Is Edward Snowden A Robot Now? The NSA Whistleblower Somehow Reappeared In The U.S.
Despite being stuck in Moscow without a valid U.S. passport, NSA whistleblower and transparency activist Edward Snowden has developed a workaround that allows him to have eyes and ears on the ground across the United States. Well, sort of. Is Snowden a robot now? It was recently revealed that he has a robot clone that lives in Manhattan, New York, and it is helping spread the word about the importance of staying vigilant in the fight to protect our digital civil liberties.
"Regardless of the fact that the FBI has a field office in New York, I can be hanging out in New York museums," the activist-in-exile told New York's Andrew Rice. But enjoying a virtual reality tour of New York's cultural scene isn't the primary purpose of Snowden's robot clone, although it is a nice additional feature. (Snowden told New York that he considers himself "an indoor cat.")
The robot, which is basically a glorified tablet attached to a Wi-fi controllable Roomba, allows for Snowden to appear at speaking events and engagements. The project is a collaboration with Snowden supporters at the American Civil Liberties Union (ACLU). At the conclusion of the meeting or talk, the unit is then powered down and brought back to the ACLU's Manhattan offices.
The learning curve isn't that high when it comes to interacting with the "Snowbot," as it apparently becomes more comfortable interacting with Snowden's robot clone: "After a while, you stop noticing that he is a robot, just as you have learned to forget that the disembodied voice at your ear is a phone," Rice said.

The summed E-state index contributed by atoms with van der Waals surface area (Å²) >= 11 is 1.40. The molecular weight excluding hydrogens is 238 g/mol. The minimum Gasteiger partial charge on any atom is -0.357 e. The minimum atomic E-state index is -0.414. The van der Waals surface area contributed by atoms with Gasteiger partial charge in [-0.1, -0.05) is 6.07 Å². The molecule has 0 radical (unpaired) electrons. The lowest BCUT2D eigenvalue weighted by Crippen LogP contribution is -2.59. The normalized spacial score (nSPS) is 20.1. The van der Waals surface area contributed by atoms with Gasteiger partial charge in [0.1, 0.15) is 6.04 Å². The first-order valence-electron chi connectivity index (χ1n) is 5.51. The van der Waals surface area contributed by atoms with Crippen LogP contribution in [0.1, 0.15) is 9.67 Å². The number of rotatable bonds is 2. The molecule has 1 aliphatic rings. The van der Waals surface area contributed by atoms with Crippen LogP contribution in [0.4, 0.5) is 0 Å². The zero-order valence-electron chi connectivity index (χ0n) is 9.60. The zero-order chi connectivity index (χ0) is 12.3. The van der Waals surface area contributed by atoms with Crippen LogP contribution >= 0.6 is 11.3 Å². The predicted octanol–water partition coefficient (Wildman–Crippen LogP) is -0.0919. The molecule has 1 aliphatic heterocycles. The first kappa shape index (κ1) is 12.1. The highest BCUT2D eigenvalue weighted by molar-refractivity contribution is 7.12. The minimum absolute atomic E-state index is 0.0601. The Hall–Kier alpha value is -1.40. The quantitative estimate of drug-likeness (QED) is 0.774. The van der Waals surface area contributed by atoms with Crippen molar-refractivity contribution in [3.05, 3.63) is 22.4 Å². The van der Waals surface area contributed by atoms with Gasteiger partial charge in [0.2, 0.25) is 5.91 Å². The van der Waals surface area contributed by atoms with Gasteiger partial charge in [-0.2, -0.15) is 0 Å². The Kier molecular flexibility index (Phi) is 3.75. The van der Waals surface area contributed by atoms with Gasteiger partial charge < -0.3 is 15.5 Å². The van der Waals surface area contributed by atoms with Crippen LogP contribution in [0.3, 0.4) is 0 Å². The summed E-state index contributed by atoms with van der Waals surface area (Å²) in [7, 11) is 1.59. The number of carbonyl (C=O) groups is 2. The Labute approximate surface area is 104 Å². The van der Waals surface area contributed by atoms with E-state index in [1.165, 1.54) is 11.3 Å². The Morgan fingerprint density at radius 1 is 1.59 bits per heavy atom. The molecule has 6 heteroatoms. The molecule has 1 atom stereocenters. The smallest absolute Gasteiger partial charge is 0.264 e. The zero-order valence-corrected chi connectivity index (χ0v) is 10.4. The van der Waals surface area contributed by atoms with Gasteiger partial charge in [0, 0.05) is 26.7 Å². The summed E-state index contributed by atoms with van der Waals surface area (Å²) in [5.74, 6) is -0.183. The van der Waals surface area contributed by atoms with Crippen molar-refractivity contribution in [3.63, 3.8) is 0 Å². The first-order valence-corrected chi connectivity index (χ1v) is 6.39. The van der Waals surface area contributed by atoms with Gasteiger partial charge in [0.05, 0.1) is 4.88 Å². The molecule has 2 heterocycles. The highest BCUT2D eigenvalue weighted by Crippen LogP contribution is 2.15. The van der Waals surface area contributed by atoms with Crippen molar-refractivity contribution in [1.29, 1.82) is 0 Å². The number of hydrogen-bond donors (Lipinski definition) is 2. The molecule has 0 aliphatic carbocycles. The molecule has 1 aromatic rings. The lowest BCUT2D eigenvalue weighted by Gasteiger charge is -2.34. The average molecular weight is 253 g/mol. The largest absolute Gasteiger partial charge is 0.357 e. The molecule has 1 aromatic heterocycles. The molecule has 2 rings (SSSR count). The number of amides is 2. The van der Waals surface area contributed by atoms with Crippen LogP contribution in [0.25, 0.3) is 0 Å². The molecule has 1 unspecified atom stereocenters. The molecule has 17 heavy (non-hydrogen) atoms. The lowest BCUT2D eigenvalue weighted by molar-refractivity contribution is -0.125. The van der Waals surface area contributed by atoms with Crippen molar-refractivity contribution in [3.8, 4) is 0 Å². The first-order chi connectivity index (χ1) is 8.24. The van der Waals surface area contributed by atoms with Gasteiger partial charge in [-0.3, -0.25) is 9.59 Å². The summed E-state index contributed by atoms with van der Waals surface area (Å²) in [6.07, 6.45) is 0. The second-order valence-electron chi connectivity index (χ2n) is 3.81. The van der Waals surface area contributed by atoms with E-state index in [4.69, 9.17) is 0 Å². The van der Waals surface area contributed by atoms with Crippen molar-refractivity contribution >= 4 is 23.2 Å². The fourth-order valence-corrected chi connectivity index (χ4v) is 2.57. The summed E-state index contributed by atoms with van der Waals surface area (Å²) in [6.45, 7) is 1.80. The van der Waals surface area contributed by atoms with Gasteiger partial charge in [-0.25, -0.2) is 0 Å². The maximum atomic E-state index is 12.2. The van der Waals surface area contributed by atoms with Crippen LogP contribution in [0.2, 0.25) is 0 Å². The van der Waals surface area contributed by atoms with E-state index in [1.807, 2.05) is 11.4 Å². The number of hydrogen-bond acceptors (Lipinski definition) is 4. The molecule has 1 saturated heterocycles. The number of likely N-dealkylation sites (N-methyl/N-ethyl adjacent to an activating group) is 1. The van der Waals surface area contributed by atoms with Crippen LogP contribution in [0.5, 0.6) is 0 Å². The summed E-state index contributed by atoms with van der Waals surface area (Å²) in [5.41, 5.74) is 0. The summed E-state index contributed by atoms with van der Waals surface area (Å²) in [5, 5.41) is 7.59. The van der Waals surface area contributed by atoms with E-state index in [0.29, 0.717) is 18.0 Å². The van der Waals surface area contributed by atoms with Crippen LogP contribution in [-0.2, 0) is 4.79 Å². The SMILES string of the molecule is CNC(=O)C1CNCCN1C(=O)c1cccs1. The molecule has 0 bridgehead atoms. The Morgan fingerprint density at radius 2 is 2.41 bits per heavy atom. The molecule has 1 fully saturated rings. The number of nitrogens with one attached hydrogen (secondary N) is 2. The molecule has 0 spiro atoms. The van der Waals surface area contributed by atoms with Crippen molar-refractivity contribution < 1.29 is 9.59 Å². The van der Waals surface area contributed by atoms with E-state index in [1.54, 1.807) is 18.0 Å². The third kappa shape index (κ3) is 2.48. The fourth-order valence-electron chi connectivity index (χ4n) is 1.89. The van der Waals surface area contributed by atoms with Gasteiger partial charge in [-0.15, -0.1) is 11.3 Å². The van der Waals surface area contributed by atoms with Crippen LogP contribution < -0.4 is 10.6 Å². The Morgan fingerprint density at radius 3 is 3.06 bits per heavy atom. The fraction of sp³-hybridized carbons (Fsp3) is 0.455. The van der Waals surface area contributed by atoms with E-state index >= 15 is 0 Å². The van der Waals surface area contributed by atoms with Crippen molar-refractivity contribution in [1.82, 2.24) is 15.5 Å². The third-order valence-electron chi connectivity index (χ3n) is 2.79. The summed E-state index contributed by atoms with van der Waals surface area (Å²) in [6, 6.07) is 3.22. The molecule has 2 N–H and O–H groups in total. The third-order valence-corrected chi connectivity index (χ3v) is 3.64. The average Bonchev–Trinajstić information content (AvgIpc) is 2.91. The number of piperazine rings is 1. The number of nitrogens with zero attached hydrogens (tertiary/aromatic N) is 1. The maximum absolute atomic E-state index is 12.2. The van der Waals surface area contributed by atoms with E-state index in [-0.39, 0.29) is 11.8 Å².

No matter if you call it a telepresence, or prefer calling it the "Snowbot," there is no question that Snowden's electronic avatar represents a new twist on an old concept: that of being in exile. Traditionally, going into exile (whether voluntary or not) was a way for an activist or dissident to escape harsh treatment in exchange for removing their voice from the conversation.
This puts the fate of the "Snowbot" in a tricky position. While the Obama Administration's official position on Snowden's whistleblowing has remained officially quite icy, allowing Snowden to freely move about the country via telepresence challenges that official line. Because, really, what could the feds do? Arrest a robot? Arrest the lawyers at the ACLU who are facilitating the project? That's not going to happen.
Allowing Snowden to have a voice in U.S. affairs — albeit, one delivered by a robot — presents an interesting case study into what politics looks like in the 21st century. From the looks of things, Snowden is going to be on the forefront of this field for some time.